Both you and your dog have been vaccinated for rabies, and you mentioned nothing about a specific incident in which your dog may have been exposed to the virus. If your dog has or may have been exposed to the virus, you should take him to the vet. The vet will know how to best proceed from that point. But again, you have BOTH been vaccinated, so it sounds like you are very much overreacting.
You should, however, keep an eye on the wound, because you are at risk of developing an infection. Contrary to popular belief, a dog's mouth is not sanitary. While they may not carry the same types of bacteria as humans, cats, and other mammals, they still, nonetheless, carry bacteria. Dog bites can cause some pretty nasty infections, in fact, dog bites are HIGHLY prone to infection. Keep the wound clean. If there is redness, swelling, fever, or any other sign of infection, go to see your doctor. If you are concerned about rabies, again, speak to your doctor, but since both you and your dog have been vaccinated, it isn't likely they are going to recommend re-vaccinating you. Others have already mentioned this, but I will reiterate. You should not let your dog lick you in the face. Again, dogs have some pretty nasty bacteria in their mouths. They lick their behinds, genitals, and some dogs eat vomit, eat poop, drink out of toilets, etc. You do not want all the bacteria they carry in your face.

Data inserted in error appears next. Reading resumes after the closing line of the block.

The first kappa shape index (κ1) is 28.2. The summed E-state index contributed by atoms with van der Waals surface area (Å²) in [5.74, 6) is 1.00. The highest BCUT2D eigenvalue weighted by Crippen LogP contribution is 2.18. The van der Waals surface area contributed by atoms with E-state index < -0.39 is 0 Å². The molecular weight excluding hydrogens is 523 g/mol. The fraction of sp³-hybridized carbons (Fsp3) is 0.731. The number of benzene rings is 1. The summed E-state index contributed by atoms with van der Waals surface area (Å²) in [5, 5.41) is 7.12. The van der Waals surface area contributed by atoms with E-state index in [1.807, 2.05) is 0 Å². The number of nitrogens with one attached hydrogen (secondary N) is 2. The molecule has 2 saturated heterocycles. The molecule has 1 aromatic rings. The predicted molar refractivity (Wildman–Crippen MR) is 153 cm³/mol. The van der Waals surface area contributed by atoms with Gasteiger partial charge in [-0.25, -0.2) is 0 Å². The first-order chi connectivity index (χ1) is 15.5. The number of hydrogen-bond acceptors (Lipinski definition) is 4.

The bigger issue is the fact your dog is biting you. You very much need to retrain your dog, and perhaps you should invest in professional help. Any dog who bites his owner does not respect his owner, and a dog who does not even respect his owner/handler is a potentially dangerous dog. Unless there are extenuating circumstances leading up to the bite such as the dog being in pain, in extreme fear at the particular time in which you were bitten, etc., you have a serious problem, and it needs to be corrected immediately.